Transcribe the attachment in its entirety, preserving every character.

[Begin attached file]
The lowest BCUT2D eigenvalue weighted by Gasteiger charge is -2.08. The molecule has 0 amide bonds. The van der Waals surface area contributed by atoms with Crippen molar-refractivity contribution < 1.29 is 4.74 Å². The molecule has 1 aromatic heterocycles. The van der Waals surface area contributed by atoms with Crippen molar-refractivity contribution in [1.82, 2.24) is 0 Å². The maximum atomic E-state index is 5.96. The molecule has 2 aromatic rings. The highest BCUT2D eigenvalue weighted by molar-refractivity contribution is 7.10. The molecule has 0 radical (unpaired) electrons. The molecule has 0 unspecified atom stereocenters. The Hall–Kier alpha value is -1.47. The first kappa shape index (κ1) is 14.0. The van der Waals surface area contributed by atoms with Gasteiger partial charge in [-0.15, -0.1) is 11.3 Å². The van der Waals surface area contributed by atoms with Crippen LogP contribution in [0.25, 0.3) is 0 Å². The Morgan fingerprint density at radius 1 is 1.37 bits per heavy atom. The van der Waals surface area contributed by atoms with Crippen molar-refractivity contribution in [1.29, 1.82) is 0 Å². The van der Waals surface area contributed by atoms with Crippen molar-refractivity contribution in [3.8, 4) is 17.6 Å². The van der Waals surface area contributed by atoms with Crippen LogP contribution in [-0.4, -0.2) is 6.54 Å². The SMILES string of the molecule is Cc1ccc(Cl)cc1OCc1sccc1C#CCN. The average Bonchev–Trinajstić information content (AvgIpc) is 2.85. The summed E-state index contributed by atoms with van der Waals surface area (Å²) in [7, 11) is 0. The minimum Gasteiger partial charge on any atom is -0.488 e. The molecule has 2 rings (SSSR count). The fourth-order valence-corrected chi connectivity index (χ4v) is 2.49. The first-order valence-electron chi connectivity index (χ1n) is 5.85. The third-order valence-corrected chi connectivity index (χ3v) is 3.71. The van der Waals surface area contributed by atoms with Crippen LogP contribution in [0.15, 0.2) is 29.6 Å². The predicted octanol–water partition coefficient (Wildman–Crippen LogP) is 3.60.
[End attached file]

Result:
The lowest BCUT2D eigenvalue weighted by Gasteiger charge is -2.08. The molecule has 0 amide bonds. The van der Waals surface area contributed by atoms with Crippen molar-refractivity contribution < 1.29 is 4.74 Å². The molecule has 1 aromatic heterocycles. The van der Waals surface area contributed by atoms with Crippen molar-refractivity contribution in [1.82, 2.24) is 0 Å². The maximum atomic E-state index is 5.96. The molecule has 2 aromatic rings. The highest BCUT2D eigenvalue weighted by molar-refractivity contribution is 7.10. The molecule has 0 radical (unpaired) electrons. The molecule has 0 unspecified atom stereocenters. The Hall–Kier alpha value is -1.47. The first kappa shape index (κ1) is 14.0. The van der Waals surface area contributed by atoms with Gasteiger partial charge in [-0.15, -0.1) is 11.3 Å². The van der Waals surface area contributed by atoms with Crippen LogP contribution in [0.25, 0.3) is 0 Å². The Morgan fingerprint density at radius 1 is 1.37 bits per heavy atom. The van der Waals surface area contributed by atoms with Crippen molar-refractivity contribution in [1.29, 1.82) is 0 Å². The van der Waals surface area contributed by atoms with Crippen molar-refractivity contribution in [3.8, 4) is 17.6 Å². The van der Waals surface area contributed by atoms with Crippen LogP contribution in [-0.4, -0.2) is 6.54 Å². The SMILES string of the molecule is Cc1ccc(Cl)cc1OCc1sccc1C#CCN. The average Bonchev–Trinajstić information content (AvgIpc) is 2.85. The summed E-state index contributed by atoms with van der Waals surface area (Å²) in [7, 11) is 0. The minimum Gasteiger partial charge on any atom is -0.488 e. The molecule has 2 rings (SSSR count). The fourth-order valence-corrected chi connectivity index (χ4v) is 2.49. The first-order valence-electron chi connectivity index (χ1n) is 5.85. The third-order valence-corrected chi connectivity index (χ3v) is 3.71. The van der Waals surface area contributed by atoms with Crippen LogP contribution in [0.15, 0.2) is 29.6 Å². The predicted octanol–water partition coefficient (Wildman–Crippen LogP) is 3.60.